As described herein, the present invention is primarily suited as an apparatus and method for aligning manually inserted printed media in a printer. However, it can also be used for the alignment of print media in a number of other office machine devices including typewriters, facsimile machines, photocopiers and other devices which require the feeding of single pages therein. It will also be appreciated however, that the present invention is not limited to the foregoing devices, but may be used in any apparatus which requires the transport of a print media in an aligned or registered arrangement to write on said media, read from said media (such as optical character recognition, bar code or magnetic or digital optical encoding) or both writing thereto and reading therefrom.
For convenience and clarity, so that the present invention can be understood with reference to the presently preferred embodiment, the invention is described herein with reference to its use in printers.
FIG. 1 shows the present invention installed on a printer. Element 15 is a paper guide which guides the paper 12 shown in partial ghost lines where it is disposed behind paper guide 15. The main drive rollers 18, supported on motor drive shaft 19, feeds paper 12 through the printer. The spring fingers 20 abuts the roller 18 in a registered manner and a nip formed by the intersection of the fingers 20 and drive roller 18 is the line of alignment for the paper 12 which will allow proper registration thereof for printing. The angle of the spring fingers 20 to the pinch rollers 18 is preferably 45° which allows the paper 12 to be held in the nip, but also allows some lateral sliding of the paper therein so that the paper can be aligned as required.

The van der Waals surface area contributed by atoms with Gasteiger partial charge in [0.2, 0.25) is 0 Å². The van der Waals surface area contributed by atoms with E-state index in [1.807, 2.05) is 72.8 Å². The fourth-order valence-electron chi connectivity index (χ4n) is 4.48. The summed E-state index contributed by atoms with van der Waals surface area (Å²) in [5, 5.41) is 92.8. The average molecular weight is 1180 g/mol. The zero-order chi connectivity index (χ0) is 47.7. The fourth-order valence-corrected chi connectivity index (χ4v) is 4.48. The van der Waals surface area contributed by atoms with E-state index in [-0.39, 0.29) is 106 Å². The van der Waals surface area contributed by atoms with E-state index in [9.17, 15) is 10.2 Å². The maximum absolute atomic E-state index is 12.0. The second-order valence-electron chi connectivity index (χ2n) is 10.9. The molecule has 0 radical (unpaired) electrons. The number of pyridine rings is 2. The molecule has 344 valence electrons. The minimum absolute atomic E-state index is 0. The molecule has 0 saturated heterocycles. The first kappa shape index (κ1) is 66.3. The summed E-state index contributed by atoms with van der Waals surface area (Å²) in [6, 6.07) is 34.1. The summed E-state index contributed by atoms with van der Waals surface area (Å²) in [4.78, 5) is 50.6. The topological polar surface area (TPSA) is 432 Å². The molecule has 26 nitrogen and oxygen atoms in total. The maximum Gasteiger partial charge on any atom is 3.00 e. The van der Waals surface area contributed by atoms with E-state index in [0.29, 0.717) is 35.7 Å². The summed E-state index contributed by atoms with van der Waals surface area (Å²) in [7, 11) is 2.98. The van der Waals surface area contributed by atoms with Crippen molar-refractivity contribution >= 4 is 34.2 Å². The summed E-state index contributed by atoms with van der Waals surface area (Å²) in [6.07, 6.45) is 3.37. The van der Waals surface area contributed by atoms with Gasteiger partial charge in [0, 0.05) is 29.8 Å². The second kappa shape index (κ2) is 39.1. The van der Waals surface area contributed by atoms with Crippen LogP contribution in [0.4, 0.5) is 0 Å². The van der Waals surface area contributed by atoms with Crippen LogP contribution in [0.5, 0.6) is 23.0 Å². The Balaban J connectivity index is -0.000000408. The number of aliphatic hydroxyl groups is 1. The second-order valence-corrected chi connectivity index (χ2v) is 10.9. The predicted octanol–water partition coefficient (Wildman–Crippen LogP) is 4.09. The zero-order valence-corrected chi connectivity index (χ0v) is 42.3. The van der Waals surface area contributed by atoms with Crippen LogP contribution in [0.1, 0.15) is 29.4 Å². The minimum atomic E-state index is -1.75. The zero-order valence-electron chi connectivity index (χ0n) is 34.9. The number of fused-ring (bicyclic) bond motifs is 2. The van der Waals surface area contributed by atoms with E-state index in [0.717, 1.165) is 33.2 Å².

A window 17 is disposed in paper guide 15 to provide access to the paper 12 through paper guide 15, while protecting the paper 12 from the operation of the drive pinch roller 25 and shaft 26. A second engaging pinch roller 30 as shown in FIG. 3, is eliminated from FIG. 1 for clarity. The drive pinch roller 25 is mounted on shaft 26 which is motorized for the rotation in direction shown by arrow D1 to transport the paper 12 toward the main rollers 20 in the direction shown by arrow D2.
The drive pinch roller 25 is driven by motor 32, shown in FIG. 3, which is preferably a very low-torque drive providing a force of about 4 ounces which would not create a risk that the paper will be bunched or crushed if standard paper is used. The pinch roller has a diameter of about 1/2 inch in the preferred embodiment, and the motor is directly linked to the pinch roller, and has a preferred speed of about 2000 rpm, although the actual speed is somewhat a matter of preference and feel. It is possible for the pinch roller to drive the paper too quickly thereby forcing it through the nip without aligning the same. The low torque design of the motor allows the motor to stall if sufficient force is provided to the pinch roller, thereby preventing the invention from bunching or creasing the paper in use.
In the preferred embodiment the portion of the pinch roller 25 which contacts the paper is an O-ring 33 or similar construction which has a small profile or footprint but which has the ability to clearly grasp and drive the paper 12. The small footprint of the O-ring 33 on paper 12 is important in providing minimal resistance to the rotation of the paper as described below.